The general documents we still think we can get, and they actually are probably more important, the important thing for us was to establish that those documents did exist and do exist, and they exist in various centers around the country. The Guatemalan Historical Clarification Commission, Christian Tomaschat, who spoke here last year, has commented many times since that they got pretty much no help whatsoever from the Guatemalan military. And one of the lies that the military told, even as late as the year 2000, was that these documents had all been destroyed. So it’s a significant piece of knowledge that we have now that those things still do exist, and they exist in at least 14 centers around the country, and that helps us, clearly.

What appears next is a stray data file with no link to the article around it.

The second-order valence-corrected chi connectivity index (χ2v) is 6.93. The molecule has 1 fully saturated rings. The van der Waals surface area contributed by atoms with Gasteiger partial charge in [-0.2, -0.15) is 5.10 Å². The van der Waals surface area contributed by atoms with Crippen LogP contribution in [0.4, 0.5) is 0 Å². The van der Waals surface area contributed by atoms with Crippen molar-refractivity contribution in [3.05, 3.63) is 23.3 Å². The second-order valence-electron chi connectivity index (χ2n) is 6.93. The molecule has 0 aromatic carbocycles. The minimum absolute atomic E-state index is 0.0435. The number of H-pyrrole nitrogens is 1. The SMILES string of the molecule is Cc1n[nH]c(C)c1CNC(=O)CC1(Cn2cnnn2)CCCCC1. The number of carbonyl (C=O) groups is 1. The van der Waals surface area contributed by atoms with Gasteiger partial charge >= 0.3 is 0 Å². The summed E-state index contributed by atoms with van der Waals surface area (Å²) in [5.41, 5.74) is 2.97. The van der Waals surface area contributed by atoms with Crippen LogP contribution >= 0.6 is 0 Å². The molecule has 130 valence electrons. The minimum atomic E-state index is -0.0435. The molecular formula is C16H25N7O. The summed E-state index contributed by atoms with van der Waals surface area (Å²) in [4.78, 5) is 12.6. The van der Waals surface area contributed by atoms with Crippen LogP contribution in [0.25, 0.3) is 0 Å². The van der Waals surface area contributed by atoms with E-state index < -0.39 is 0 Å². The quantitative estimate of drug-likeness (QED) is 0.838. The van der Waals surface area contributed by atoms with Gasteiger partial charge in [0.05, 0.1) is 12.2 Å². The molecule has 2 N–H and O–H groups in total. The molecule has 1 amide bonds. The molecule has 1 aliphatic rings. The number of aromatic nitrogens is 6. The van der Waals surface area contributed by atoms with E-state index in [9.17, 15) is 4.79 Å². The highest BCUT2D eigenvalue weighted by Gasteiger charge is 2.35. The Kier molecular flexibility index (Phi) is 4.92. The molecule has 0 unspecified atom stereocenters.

What we would get is individuals coming forward, probably at this stage, to admit -- although there are one or two cases in the country where there are military witnesses who have, to an extent, plea-bargained, although it’s not being called that. Some of you know of the Dos Erres massacre where there are two ex-soldiers who have given information about the modus operandi of that massacre. That kind of thing is something that we’ll just have to see how it develops. It’s one of the things that may come out, and as I say, by going for the high command, although that’s the position, clearly the investigation is going to show up the individuals who were involved, and they will have to run a risk because there is no option of officially saying that these guys will be prosecuted. It’s more a practical non-prosecution situation. But they will have to make a decision at some stage about how much they’re going to say, and whether or not they insist on denial or, out of either moral or self-preservation perspectives, start to speak.